Pelin Cengiz, MD, an associate professor in the Department of Pediatrics and a Waisman Center investigator, is among this year’s recipients. She received the Chancellor’s Award for Excellence in Research: Independent Investigator.
In the shadow of the Fennimore water tower sits a nondescript metal building. The once-abandoned former feed mill has now become The Learning Center, a unique resource for youth with autism and their families. Therapy …
A new study from the lab of UW-Madison professor of medicine Luigi Puglielli, MD, PhD, opens a door to potential treatments for diseases of age, such as Alzheimer’s disease, by defining the roles of two enzymes that are imperative to protein production. “Endoplasmic reticulum acetyltransferases Atase1 and Atase2 differentially regulate reticulophagy, macroautophagy and cellular acetyl-CoA metabolism” was published in April in the journal Communications Biology.
An analysis of electronic health records for 1.7 million Wisconsin patients revealed a variety of health problems newly associated with fragile X syndrome, the most common inherited cause of intellectual disability and autism, and may help identify cases years in advance of the typical clinical diagnosis.
Twins Sebastian and Charlotte Sundly are quite the contrasting pair, yet they balance one another out perfectly in some interesting and unexpected ways.
As scientists seek to understand more about the brain and how it functions, neuroimaging modalities such as magnetic resonance imaging (MRI) provide integral tools in this pursuit. However, an MRI is not possible for all …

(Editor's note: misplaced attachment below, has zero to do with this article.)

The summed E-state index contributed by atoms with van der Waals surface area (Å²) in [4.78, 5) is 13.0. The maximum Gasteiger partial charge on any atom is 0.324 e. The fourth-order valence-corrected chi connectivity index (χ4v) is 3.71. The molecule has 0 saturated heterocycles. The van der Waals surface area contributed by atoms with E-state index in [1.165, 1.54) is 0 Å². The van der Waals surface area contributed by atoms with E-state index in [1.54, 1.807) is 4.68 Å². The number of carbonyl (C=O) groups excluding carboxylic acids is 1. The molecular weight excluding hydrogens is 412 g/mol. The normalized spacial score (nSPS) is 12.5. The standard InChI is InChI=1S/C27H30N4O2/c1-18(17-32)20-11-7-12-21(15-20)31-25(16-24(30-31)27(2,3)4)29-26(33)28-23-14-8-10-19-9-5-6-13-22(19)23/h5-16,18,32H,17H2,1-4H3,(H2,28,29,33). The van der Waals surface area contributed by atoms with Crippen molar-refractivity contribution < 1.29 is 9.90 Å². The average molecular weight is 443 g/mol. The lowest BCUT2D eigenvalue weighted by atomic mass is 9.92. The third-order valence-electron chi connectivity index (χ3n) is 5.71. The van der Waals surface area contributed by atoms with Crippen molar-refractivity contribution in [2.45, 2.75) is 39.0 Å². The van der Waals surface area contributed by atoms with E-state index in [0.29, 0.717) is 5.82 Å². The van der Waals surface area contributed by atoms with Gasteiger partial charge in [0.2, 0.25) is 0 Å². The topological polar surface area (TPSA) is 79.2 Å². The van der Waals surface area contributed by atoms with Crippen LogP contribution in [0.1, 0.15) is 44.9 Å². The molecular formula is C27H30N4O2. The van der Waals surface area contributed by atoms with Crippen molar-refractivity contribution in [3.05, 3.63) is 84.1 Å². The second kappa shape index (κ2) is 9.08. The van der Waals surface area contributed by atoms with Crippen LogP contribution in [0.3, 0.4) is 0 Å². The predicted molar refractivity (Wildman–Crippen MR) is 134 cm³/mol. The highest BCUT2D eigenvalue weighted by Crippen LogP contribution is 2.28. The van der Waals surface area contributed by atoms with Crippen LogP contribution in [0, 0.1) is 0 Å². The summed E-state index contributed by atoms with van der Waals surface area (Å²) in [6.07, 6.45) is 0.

The adaptability of children with disabilities has inspired Bernadette Gillick, PhD, MSPT, PT for the majority of her career. A physical therapist and neuroscientist, her research focuses on recovery and development in infants who have suffered a stroke between the third trimester in utero and the first month of life.
Grafting neurons grown from monkeys’ own cells into their brains relieved the debilitating movement and depression symptoms associated with Parkinson’s disease, researchers at the University of Wisconsin–Madison reported today.
The new project, titled Outer Retina Reconstruction for Combat Afflictions or ORRCA, is a collaboration between the McPherson Eye Research Insitute at UW‒Madison, the UW School of Medicine and Public Health, the UW College of Engineering, the University of Birmingham (UK) and British Ministry of Defence and the National Eye Institute. It is funded by a grant for more than $5 million from the U.S. Department of Defense (DOD).
By Peter Jurich, Waisman Science Writer With every challenge comes new opportunities. When the COVID-19 pandemic hit the U.S. in March 2020, much of the country went on lock-down with only essential services and operations …